Technology has dramatically changed the look of 21st Century learners as evidenced by the text-messaging, cell phone-talking, iPod listening students strolling on our physical campuses and visiting our virtual colleges and universities. WiFi towers are sprouting up among the brick-and-mortar Ivory Towers, SmartBoards are replacing chalkboards, clickers are replacing raised hands, and syndicated podcasts allow for anytime, anyplace access to lectures. How are these changes impacting learning outside the four walls of the traditional classroom? How are technologies enriching the experience of learning where one in four students is taking online coursework (Allen & Seaman, 2010) ? In 2001, Hamilton wrote that "for online education to become mainstream is kind of a depressing thought...it is always second best" (p. 32). Have we made significant changes in the past 10 years to improve this perception? With growing demands from our consumers and our administrators to make more learning available online, are we just trying to "keep up with the Joneses - motivated by the primordial fear of being left behind rather than by a desire to apply sound pedagogical method to the task?” (Weigel, 2002). Here Weigel is referring to the practice by some institutions of just putting coursework online because everyone else is doing it with no regard to the process needed for quality online development. (Hamilton, 2001)
The Sloan Consortium (Sloan-C) recently released its 7th Annual Sloan Survey on Online Learning (Allen & Seaman, 2010), considered to be “the leading barometer” of online education. Supported by the Alfred P. Sloan Foundation, surveys were sent to administrative leaders at 4,494 higher education institutions. Responses were received from 2,590 institutions for a response rate of 57.7 percent. Survey results indicate that nearly 4.6 million college students were enrolled in one or more online courses in Fall 2008. This 17% increase in online enrollment from the previous year exceeds the 1.2 percent growth of the overall higher education student population. An ongoing project of Sloan-C has been to identify factors that promote successful online programs at public colleges and universities; faculty beliefs and attitudes are seen as a critical component in building and maintaining quality programs.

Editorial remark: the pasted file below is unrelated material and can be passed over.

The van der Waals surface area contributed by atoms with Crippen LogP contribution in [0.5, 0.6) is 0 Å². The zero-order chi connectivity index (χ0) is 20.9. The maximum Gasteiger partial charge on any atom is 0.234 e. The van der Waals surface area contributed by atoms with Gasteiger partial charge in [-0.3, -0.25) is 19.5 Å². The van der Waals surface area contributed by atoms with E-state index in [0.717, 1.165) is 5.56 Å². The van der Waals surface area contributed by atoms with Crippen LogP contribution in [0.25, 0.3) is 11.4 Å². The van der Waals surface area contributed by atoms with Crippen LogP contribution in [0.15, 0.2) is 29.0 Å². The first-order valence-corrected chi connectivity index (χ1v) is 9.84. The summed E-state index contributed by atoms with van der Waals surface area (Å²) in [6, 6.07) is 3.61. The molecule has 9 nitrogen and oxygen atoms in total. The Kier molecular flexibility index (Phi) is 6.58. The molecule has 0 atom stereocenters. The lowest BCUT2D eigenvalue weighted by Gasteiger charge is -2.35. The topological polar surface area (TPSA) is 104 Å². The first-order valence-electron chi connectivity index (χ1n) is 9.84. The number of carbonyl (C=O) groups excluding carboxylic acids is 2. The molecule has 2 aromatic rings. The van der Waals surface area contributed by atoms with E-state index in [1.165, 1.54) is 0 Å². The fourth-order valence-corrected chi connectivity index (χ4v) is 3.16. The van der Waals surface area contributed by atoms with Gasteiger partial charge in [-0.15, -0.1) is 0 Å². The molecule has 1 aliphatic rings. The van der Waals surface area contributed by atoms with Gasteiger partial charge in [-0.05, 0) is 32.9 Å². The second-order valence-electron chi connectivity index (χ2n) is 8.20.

Sloan-C also reports the results of faculty surveys in Online Learning as a Strategic Asset Volume II: The Paradox of Faculty Voices: Views and Experiences with Online Learning (Seaman, 2009). In that survey faculty report that online instruction requires considerably more time and effort than face-to-face instruction, and they believe that the support and incentives for teaching online are inadequate. On the other hand, faculty are motivated to teach online because they believe that online teaching meets student needs for flexibility and that it is an effective way to reach particular students.